Gaza,(DRAH.ps)-- The World Bank has allocated $90 million in aid for the Palestinians, an increase from $55 million in 2017, much of which “will be used for job creation in #Gaza,” according to a statement posted by UN Middle East envoy Nikolay Mladenov on Twitter Wednesday.
The United Nations “continues its efforts to reduce tensions in Gaza, [and] address urgent #humanitarian needs and support a return of the [Palestinian Authority] PA,” Mladenov added.
This declaration of support from the World Bank and Mladenov coincides with an announcement from UNRWA (the UN agency for Palestinian refugees) that it has cut more than 250 jobs in the Palestinian territories after the United States held back hundreds of millions in aid.
In total, 154 employees in the West Bank and 113 in the Gaza Strip will be let go, UNRWA spokesman Chris Gunness said in a statement.
More than 500 other full-time staff will be offered part-time contracts, the statement added.
Gazans protest UNRWA job cuts
Demonstrations against the cuts are expected to be held in Gaza on Wednesday.
Dozens of UNRWA employees protested inside the agency’s Gaza headquarters Tuesday, demanding the agency reverse its decision to terminate hundreds of employee contracts, according to WAFA news agency.
The demonstrators reportedly broke into the UNRWA headquarters and stopped Operations Director Matthias Schmale from exiting his office.
The announcement comes months after the United States cut around $300 million from its annual support to UNRWA, a decision Gunness’ statement called an "existential threat" to the agency.
The job cuts were the first since the US announced it would only provide UNRWA with $60 million down from $360 million the previous year.
The agency, which provides services to more than three million Palestinian refugees across the Middle East, was seeking to "protect core services, including education, health and relief," Gunness said.
UNRWA was set up after the 1948 war surrounding the creation of Israel, which saw more than 700,000 Palestinians flee or be expelled from their homes.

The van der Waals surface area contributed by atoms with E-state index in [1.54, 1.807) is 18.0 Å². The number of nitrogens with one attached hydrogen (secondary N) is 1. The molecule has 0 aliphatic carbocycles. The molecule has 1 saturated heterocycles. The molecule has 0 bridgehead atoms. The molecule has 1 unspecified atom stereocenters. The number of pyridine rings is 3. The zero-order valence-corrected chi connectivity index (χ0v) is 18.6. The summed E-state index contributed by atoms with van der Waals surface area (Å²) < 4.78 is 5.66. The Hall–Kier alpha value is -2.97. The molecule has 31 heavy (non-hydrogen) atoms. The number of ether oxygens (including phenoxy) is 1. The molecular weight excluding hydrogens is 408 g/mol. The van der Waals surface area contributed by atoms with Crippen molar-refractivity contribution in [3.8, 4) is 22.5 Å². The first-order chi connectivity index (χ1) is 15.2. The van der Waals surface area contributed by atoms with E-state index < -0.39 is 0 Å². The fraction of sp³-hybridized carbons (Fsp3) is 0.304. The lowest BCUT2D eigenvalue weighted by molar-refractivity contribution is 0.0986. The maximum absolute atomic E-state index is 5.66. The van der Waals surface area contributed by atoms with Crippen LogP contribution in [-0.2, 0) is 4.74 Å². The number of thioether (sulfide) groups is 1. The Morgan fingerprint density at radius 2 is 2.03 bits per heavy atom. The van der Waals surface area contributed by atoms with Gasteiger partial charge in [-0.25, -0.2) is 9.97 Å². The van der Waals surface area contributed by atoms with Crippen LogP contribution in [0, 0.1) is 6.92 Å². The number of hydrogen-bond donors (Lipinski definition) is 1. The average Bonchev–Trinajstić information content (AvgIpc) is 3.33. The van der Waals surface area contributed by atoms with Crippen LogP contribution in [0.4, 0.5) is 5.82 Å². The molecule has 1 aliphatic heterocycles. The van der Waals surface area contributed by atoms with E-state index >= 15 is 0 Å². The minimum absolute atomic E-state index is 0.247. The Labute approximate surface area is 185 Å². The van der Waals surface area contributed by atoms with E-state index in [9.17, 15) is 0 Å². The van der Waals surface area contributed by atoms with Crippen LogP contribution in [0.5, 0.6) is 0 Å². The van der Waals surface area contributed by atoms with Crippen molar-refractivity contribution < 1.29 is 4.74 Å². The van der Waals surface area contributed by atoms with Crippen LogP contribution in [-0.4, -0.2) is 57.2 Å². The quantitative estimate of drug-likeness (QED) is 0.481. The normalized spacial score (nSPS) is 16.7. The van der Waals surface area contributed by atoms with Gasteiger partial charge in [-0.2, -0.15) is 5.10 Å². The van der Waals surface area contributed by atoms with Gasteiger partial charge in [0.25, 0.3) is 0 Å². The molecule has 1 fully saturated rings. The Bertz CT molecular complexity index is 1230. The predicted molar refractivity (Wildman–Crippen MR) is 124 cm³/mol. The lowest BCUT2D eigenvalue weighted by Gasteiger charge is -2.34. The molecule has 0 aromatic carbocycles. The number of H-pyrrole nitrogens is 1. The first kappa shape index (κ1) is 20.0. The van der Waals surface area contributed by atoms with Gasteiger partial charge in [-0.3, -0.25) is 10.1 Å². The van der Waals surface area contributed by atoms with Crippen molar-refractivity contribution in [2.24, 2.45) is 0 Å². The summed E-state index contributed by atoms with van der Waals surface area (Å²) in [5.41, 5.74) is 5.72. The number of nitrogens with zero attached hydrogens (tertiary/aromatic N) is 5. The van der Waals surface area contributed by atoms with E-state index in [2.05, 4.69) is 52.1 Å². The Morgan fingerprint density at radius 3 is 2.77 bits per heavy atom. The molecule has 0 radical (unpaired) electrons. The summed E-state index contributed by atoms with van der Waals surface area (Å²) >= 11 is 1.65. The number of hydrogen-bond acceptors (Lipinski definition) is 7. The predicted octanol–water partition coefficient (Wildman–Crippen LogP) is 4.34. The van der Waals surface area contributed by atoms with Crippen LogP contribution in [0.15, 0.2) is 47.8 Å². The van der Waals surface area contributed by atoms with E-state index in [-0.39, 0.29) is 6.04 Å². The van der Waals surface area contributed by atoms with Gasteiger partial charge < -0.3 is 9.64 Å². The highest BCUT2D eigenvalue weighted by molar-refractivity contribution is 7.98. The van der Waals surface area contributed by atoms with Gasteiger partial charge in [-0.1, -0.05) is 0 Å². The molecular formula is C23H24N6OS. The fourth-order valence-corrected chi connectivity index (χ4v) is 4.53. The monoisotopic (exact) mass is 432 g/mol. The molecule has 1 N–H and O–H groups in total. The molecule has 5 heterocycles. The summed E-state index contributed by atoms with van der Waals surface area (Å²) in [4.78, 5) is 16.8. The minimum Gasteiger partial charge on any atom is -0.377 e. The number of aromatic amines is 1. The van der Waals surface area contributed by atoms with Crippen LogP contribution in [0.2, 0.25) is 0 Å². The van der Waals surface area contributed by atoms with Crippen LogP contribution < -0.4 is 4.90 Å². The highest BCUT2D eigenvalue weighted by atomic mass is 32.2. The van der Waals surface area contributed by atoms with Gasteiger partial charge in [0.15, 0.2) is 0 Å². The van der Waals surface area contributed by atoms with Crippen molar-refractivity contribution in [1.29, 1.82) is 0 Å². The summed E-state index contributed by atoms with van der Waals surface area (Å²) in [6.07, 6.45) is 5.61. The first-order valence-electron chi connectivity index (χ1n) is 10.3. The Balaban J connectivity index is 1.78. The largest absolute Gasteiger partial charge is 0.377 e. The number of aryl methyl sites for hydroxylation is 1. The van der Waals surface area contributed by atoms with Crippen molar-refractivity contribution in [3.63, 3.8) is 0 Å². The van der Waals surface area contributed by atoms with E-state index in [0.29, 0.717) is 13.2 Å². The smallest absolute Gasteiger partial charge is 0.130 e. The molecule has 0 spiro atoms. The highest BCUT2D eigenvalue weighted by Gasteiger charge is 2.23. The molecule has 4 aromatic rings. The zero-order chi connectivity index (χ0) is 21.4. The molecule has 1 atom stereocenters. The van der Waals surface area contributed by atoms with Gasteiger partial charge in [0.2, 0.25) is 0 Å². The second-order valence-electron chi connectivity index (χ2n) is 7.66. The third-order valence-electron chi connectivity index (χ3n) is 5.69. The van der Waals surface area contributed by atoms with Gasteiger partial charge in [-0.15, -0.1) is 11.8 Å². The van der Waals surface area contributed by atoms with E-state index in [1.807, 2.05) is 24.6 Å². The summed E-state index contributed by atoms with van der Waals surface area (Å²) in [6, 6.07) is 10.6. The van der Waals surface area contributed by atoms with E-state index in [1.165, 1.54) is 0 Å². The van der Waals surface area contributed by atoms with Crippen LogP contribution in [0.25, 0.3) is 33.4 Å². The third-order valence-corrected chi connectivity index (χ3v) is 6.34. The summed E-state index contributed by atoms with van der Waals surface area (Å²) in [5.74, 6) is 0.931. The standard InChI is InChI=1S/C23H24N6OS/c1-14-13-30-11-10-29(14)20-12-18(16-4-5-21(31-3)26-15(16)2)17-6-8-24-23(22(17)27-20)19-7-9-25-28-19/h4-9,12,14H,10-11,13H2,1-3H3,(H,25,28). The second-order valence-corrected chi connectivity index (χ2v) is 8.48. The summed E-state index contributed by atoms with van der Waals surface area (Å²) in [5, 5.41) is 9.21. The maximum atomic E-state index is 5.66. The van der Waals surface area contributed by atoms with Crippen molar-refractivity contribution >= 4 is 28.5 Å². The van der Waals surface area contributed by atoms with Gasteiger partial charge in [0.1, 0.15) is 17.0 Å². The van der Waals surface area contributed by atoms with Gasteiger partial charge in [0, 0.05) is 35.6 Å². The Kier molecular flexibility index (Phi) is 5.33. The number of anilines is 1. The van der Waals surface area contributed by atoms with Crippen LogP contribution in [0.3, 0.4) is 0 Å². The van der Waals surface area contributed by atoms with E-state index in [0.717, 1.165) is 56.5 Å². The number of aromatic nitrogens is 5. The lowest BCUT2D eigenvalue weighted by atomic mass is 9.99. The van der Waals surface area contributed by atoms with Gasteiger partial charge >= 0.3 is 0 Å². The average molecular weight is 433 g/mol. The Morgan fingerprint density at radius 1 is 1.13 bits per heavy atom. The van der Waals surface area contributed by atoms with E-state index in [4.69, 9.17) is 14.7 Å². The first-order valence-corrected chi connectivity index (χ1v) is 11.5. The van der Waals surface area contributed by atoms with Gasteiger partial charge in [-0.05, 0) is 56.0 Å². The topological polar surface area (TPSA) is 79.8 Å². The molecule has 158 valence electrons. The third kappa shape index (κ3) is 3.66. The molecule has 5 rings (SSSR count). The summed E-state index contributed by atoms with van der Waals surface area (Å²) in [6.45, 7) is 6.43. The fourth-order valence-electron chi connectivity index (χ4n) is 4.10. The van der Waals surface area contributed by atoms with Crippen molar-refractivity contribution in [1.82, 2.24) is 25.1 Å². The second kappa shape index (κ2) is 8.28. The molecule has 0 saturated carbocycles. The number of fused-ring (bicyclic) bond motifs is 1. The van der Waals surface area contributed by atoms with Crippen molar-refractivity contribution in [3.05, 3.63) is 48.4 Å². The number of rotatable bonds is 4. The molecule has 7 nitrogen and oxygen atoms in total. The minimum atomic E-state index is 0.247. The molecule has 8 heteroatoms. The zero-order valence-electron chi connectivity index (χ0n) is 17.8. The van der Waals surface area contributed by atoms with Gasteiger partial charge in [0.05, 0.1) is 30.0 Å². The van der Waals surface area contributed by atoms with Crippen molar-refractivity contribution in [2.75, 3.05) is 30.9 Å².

Israeli politicians have long criticised the agency's existence, arguing it perpetuates the Israeli-Palestinian conflict.
UNRWA leadership and Palestinian officials say its presence is necessary until a permanent solution can be found for the refugees.
The US froze its aid to the Palestinian Authority in accordance with the Taylor Force Act, which was passed by congress three months ago with the aim to force the PA to terminate its “pay-for-slay” policies of paying stipends to convicted terrorists in Israeli jails and to the families of dead terrorists.
The act orders that US assistance to the West Bank and Gaza “that directly benefits the PA” be suspended unless the Secretary of State certifies that the Palestinian Authority has met four conditions: terminating these payments to terrorists, revoking laws authorizing this compensation, taking “credible steps” to end Palestinian terrorism, and “publicly condemning” and investigating such acts of violence.
The Taylor Force Act was passed as part of an omnibus $1.3 trillion spending bill on 23 March 2018. It was named for the US army veteran who was murdered by a Palestinian terrorist in Jaffa in March 2016, in an attack that injured eleven people.
In January, US President Donald Trump linked the cutting of Palestinian aid to the decision by president Mahmoud Abbas to refuse to talk with his administration.
The Palestinian leadership froze ties with the White House after it recognized the disputed city of Jerusalem as Israel's capital and accuses Trump's administration of blatant bias in favor of Israel.
The World Bank aid package and parallel UN agency job cuts come only a day after the Kingdom of Saudi Arabia offered to support the PA budget with $80 million in aid, according to the Middle East Monitor.
PA President Mahmoud Abbas reportedly expressed his thanks to Saudi Arabia for the provision of $80 million and affirmed the strength of the relationship between the “brotherly” Palestinian and Saudi peoples.